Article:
Sleep deprivation causes over 100,000 car accidents and over 1,500 deaths per year, but that’s not to say sleeping aids are the answer to getting a good night’s sleep. Getting enough hours of sleep can save lives, but taking sleeping pills to prevent fewer car accidents is still risking a life… your own.
Sleeping aids have become a reliant part of everyday society. With the long works days, hours spent studying in the library and stimulated brain waves through the blue light on phone and laptop screens, the population of “night owls” has increased to a concerning level. According to the American Sleep Association, 35.1 percent of Americans get less than seven hours of sleep in a 24-hour period. Mixed with the lifestyle that we live today, where instant gratification is a universal theme, people don’t have time to lay in bed with their eyes closed and wait to fall into deep REM. This is where sales in sleep aids have exponentially grown to an all time high.
We are taught that sleep is the most natural way for your body to heal itself. When we are sick, the doctors orders are bed rest and lots of fluids. A good night’s sleep and a healthy breakfast is the best way to start your day. But how can one get a good night’s sleep if they are stressing about their exam? Suffering from insomnia or another sleep disorder? Binge watching their favorite show on Netflix during the late hours because they’ve devoted their entire day to their career or academic responsibilities? Sleeping aids have become a normal part of society, they have turned into the answers to our problems. The problem is, because it is a norm, we don’t see any consequences until we are faced with an epidemic. Up until now, we casually took sleeping pills like we take our daily multi-vitamins.
PSA From The FDA: FDA Strengthening Warnings For Some Popular Sleep Aids
On April 30, 2019, the United States Food & Drug Administration (FDA) posted a news release alerting the public of the dangers of sleeping medications. It states, “…serious injuries and deaths resulting from various complex sleep behaviors after taking these medicines. These complex sleep behaviors may include sleepwalking, sleep driving and engaging in other activities while not fully awake, such as unsafely using a stove. The new warnings will be required for eszopiclone (Lunesta), zaleplon (Sonata) and zolpidem (Ambien, Ambien CR, Edluar, Intermezzo, and Zolpimist).” The new ruling requires that labels must note that side effects include risky behaviors, such as sleepwalking and sleep driving, that can lead to injury and even death. Accidental overdoses, falls, burns, near-drowning, extreme temperature exposures leading to loss of limb, self-inflicted gunshot wounds and suicide attempts were among the 46 non-fatal injuries reported. 20 deaths occurred due to carbon monoxide poisoning, drowning, falls, hypothermia, car crashes and suicide. The FDA identified 66 reports of patients over the past 26 years who had taken either eszopiclone, zaleplon, or zolpidem, and the experienced injuries or death while not fully awake.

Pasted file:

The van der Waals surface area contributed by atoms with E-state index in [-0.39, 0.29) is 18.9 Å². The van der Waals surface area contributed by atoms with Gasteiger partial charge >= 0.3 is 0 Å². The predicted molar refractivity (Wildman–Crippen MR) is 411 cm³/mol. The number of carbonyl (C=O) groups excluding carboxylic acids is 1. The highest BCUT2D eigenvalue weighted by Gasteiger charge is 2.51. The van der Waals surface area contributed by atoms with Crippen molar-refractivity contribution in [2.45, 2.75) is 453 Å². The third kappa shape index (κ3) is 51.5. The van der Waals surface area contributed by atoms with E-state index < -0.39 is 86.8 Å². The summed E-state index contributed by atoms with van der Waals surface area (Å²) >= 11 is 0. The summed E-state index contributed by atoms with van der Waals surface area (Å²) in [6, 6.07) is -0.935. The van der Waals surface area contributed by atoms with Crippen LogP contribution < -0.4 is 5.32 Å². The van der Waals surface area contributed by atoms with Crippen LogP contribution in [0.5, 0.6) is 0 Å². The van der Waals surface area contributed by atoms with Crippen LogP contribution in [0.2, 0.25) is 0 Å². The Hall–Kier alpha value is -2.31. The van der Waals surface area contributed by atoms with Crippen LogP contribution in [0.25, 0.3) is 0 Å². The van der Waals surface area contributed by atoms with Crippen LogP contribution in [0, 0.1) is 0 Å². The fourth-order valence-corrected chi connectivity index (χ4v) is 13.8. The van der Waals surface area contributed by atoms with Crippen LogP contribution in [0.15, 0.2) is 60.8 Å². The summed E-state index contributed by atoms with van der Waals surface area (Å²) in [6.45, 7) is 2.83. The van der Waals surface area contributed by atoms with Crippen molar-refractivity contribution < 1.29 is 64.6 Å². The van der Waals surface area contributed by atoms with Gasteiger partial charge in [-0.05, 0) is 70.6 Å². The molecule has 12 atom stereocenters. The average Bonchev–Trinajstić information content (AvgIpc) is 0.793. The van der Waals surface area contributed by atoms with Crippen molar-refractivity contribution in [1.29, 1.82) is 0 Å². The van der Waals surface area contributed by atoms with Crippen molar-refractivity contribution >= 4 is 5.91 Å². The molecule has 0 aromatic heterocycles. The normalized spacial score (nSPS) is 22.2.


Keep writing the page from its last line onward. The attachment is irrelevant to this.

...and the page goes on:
Extra! Extra! Research All About It!
Between 2006 and 2011, approximately 38 million prescriptions for Ambien, a common sleeping pill, were written. According the Centers for Disease Control and Prevention, 4 percent of adults have used prescription sleep aids in the past month. Additionally, 35 percent of people who regularly take sleeping medication are more likely to be diagnosed with cancer (The Good Boy). With more internet research, you will find alarming facts about sleeping pills. Educate yourself on the side effects, both short and long term, of any medication you are taking. Don’t turn a blind eye and trust it’s good for you because the rest of society has done so. Think of how far we have come with smoking. Pregnant women used to smoke cigarettes throughout all trimesters without a second thought, until we were faced with an epidemic on birth defects and Sudden Unexpected Infant Death (SUID).
Have You Been Harmed After Taking a Sleeping Aid? Call Us!
If you or a loved one was injured after taking a dangerous sleeping medication, you may be entitled to compensation. You should immediately consult with an experienced team of drug injury lawyers to learn about your legal rights. For more information about injuries caused by dangerous sleeping medication, call the Law Offices of Samer Habbas & Associates at 949-727-9300.